Vitamix vs Blender – Is it Really Worth the Price?

Cooking with a Vitamix

Follow the Vitamix recipe for a quick smoothie with no need to chop or prep ingredients.

Of all the kitchen appliances in my home, one of the least frequently used is my Oster 16-Speed Blender. It sits gathering dust because, quite frankly, when making frozen beverages, it isn’t always the easiest task. I’ve noticed that the thicker or harder the ingredients (ice cream and ice) the more I need to get into the jar with a spoon and help things along. I keep thinking, “Wait, isn’t the blender supposed to do all of the work?” Here’s where I start thinking about Vitamix vs blender, and if an upgrade to a Vitamix is worth the cost.

I’ve read Vitamix blender reviews and heard positive things about its performance from friends, but I always wondered whether it really lives up to all of the hype. After all, isn’t a blender just a blender? How amazing can a blender truly be? And, wouldn’t it be foolish to spend between $450 and $1,000 on a blender?

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So, when I had an opportunity to try the Vitamix Professional Series 750 Blender and go head to head against my Oster, my curiosity was piqued.

With the Oster 16-Speed Blender in one corner of my kitchen and the Vitamix Professional Series 750 in the other it was game on.

Vitamix vs Blender

Round 1: Milkshakes

Milkshakes are easy, right? All you need is a little ice cream, some milk and chocolate syrup. True to form, with my Oster, I had to jiggle the jar and stick a wooden spoon into the jar to get all of the ingredients to meld together. With the Vitamix, I simply started at speed variable 1 and slowly increased the speed to 4. No need to help things along with the Vitamix.

Round 2: Smoothies

Next test: a smoothie with chunks of ice. I love my smoothies nice and cold, which means lots of ice, juice, yogurt and fresh fruit. My Oster made me wish that I hadn’t even attempted a smoothie. After 60 – 90 seconds of the motor grinding away I could smell it burning. I had to remove the jar from the stand and tap it on the counter several times just to get the ingredients to move around. Frustrating.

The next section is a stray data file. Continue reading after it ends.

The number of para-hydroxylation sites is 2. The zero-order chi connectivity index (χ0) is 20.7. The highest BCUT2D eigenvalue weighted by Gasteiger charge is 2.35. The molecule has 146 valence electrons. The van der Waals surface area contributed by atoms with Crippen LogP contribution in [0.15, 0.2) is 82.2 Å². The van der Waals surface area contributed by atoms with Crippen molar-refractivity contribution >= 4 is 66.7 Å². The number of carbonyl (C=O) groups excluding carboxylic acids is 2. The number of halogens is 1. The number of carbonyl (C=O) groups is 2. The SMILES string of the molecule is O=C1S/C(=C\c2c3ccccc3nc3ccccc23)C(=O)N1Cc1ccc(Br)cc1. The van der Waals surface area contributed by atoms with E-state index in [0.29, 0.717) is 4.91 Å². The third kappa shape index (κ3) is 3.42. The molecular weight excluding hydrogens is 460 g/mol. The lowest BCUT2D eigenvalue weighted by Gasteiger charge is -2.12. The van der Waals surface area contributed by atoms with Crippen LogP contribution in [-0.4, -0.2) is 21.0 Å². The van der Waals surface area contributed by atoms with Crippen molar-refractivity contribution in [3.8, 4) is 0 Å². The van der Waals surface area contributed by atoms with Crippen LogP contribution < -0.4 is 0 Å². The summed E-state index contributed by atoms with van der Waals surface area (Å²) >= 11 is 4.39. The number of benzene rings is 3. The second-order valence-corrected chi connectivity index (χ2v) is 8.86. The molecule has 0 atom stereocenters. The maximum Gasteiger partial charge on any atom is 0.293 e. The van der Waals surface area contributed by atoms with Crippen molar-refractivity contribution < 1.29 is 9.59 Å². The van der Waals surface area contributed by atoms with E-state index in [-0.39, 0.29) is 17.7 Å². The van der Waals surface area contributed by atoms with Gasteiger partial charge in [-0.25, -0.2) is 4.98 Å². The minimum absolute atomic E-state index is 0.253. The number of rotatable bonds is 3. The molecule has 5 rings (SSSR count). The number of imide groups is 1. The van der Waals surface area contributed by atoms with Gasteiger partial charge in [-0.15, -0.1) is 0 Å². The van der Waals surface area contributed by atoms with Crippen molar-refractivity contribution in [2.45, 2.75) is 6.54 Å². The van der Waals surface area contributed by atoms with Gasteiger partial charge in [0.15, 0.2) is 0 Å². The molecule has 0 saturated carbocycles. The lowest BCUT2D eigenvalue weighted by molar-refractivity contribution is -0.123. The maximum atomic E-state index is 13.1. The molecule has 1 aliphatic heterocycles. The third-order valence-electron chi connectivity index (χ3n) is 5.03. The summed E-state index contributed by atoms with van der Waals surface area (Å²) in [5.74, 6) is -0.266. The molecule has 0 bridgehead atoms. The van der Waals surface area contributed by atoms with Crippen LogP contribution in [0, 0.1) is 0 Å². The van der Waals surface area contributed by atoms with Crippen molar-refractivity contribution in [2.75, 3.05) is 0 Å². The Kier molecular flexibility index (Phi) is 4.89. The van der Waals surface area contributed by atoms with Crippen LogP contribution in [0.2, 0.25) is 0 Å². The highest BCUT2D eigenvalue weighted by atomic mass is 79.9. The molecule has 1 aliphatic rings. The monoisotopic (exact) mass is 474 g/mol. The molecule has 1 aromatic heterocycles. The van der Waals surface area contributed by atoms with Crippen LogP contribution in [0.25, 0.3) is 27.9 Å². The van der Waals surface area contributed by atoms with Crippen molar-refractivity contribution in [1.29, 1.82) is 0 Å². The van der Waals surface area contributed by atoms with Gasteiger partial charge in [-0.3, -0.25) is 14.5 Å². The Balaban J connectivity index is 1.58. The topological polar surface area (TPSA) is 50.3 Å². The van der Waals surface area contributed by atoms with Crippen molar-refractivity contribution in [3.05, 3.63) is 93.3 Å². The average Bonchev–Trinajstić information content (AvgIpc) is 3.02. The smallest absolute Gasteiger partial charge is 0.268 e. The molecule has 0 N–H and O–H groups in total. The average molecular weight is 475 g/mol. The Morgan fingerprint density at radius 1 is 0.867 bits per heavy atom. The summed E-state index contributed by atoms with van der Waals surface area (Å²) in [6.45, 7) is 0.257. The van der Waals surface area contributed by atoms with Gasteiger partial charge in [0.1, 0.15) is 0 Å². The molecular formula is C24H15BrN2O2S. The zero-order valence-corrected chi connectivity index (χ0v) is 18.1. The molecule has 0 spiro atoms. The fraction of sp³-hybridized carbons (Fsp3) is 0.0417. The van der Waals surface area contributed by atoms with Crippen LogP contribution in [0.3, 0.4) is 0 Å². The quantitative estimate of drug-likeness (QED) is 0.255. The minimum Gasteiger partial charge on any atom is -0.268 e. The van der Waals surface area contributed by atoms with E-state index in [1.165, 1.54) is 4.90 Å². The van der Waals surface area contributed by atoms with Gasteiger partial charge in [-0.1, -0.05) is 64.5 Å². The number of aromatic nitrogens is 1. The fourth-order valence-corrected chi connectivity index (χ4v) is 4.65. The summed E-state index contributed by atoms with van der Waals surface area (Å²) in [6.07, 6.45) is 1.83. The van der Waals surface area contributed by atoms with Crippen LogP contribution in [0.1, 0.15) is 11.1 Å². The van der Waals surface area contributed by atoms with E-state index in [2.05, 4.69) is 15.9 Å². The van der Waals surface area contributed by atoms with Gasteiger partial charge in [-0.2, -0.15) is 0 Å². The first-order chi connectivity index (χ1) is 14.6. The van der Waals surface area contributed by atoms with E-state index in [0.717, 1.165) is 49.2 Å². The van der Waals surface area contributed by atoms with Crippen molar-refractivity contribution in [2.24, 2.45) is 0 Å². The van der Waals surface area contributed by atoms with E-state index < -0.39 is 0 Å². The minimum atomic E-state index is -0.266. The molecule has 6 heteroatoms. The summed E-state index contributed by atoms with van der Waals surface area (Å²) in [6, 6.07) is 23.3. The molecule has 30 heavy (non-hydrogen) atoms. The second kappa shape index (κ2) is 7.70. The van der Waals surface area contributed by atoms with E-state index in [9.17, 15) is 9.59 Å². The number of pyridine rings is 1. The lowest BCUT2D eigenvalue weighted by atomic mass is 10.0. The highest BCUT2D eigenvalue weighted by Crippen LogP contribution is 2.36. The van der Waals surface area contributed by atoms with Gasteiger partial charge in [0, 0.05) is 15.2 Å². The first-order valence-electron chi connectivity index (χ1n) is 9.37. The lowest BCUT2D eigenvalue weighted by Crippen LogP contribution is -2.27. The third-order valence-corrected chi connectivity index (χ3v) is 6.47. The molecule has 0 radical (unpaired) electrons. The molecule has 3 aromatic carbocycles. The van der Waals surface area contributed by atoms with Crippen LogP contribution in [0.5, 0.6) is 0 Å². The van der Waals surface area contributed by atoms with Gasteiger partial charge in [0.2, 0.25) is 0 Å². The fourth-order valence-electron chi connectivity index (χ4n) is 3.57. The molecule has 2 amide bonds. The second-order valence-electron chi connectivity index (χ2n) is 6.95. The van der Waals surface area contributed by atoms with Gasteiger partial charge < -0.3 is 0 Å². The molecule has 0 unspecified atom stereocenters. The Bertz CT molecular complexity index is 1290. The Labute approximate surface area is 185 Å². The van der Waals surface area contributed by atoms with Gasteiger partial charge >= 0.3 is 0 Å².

What about the Vitamix? Well, in all fairness, chopping ice isn’t the easiest of tasks. I did use the plastic tamper (which comes with the Vitamix and is easily inserted through a hole in the lid) to help things along, but I did not need to remove the jar from the base. I set the Vitamix to the pre-programmed smoothie setting and within 30 seconds it was perfectly blended.

Round 3: Gazpacho soup

I’d just been to the farmer’s market and stocked up on fresh tomatoes, red onion, celery, cucumber and parsley. Aside from washing the vegetables, quartering the tomatoes and onion, and peeling the cucumber, I did very little prep. Into the Vitamix went a cup of tomato juice, some olive oil and big chunks of fresh vegetables. Within 60 seconds I had deliciously blended gazpacho soup. What about the Oster? Well, lets just say that those large chunks of vegetables ultimately had to be pulled from the blender jar and chopped more by hand before the Oster would break them down even further.

We have a Winner

The end result: It was a knock out. The Oster and the Vitamix weren’t evenly matched. The Vitamix outperformed every time. And, to add insult to injury, the Vitamix was much, much easier to clean than my Oster.

Every time I use my Oster, the base of the jar needs to be disassembled, washed piece by piece, thoroughly dried and then reassembled before the next use. The Vitamix jar just needs to be filled half way with water and a squirt of dish soap. Place the jar back on the motor and run it for 20 seconds. All of the food residue is instantly removed from the sides of the jar. Now, just rinse and you are ready to move on to your next cooking adventure.

Editor’s note: Viewpoints received a sample from Vitamix for the purposes of this review, which returns to Vitamix after our testing. 

Amanda Bryant (56 Posts)

Amanda Bryant is a design professional with an interest and expertise in products for the home and office. She is founder and principal of HangItUp Chicago, a fine art rental business partnering exclusively with Chicago-area companies.